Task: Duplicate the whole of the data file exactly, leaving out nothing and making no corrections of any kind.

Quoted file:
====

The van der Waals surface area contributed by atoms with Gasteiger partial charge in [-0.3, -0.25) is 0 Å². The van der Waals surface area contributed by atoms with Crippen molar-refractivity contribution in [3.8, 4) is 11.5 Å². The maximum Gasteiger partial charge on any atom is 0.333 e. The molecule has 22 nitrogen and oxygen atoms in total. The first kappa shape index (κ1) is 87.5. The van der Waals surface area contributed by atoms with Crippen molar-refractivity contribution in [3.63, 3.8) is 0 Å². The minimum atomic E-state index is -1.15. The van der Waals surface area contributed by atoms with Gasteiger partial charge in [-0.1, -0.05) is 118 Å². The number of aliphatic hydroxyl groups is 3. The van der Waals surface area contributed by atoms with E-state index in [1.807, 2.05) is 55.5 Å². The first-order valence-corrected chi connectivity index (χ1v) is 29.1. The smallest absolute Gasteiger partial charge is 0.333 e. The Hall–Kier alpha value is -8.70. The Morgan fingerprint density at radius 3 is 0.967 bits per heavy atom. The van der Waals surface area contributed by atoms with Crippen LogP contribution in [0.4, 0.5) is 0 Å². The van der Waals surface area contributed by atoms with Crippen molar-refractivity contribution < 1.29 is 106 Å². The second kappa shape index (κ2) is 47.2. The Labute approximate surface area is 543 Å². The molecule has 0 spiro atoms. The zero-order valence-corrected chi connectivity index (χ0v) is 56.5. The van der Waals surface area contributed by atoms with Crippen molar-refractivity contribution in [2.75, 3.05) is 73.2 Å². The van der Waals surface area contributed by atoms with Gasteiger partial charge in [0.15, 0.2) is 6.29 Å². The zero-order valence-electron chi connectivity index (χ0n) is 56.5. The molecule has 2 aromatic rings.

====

The van der Waals surface area contributed by atoms with Gasteiger partial charge in [-0.3, -0.25) is 0 Å². The van der Waals surface area contributed by atoms with Crippen molar-refractivity contribution in [3.8, 4) is 11.5 Å². The maximum Gasteiger partial charge on any atom is 0.333 e. The molecule has 22 nitrogen and oxygen atoms in total. The first kappa shape index (κ1) is 87.5. The van der Waals surface area contributed by atoms with Crippen molar-refractivity contribution in [3.63, 3.8) is 0 Å². The minimum atomic E-state index is -1.15. The van der Waals surface area contributed by atoms with Gasteiger partial charge in [-0.1, -0.05) is 118 Å². The number of aliphatic hydroxyl groups is 3. The van der Waals surface area contributed by atoms with E-state index in [1.807, 2.05) is 55.5 Å². The first-order valence-corrected chi connectivity index (χ1v) is 29.1. The smallest absolute Gasteiger partial charge is 0.333 e. The Hall–Kier alpha value is -8.70. The Morgan fingerprint density at radius 3 is 0.967 bits per heavy atom. The van der Waals surface area contributed by atoms with Crippen LogP contribution in [0.4, 0.5) is 0 Å². The van der Waals surface area contributed by atoms with Crippen molar-refractivity contribution < 1.29 is 106 Å². The second kappa shape index (κ2) is 47.2. The Labute approximate surface area is 543 Å². The molecule has 0 spiro atoms. The zero-order valence-corrected chi connectivity index (χ0v) is 56.5. The van der Waals surface area contributed by atoms with Crippen molar-refractivity contribution in [2.75, 3.05) is 73.2 Å². The van der Waals surface area contributed by atoms with Gasteiger partial charge in [0.15, 0.2) is 6.29 Å². The zero-order valence-electron chi connectivity index (χ0n) is 56.5. The molecule has 2 aromatic rings.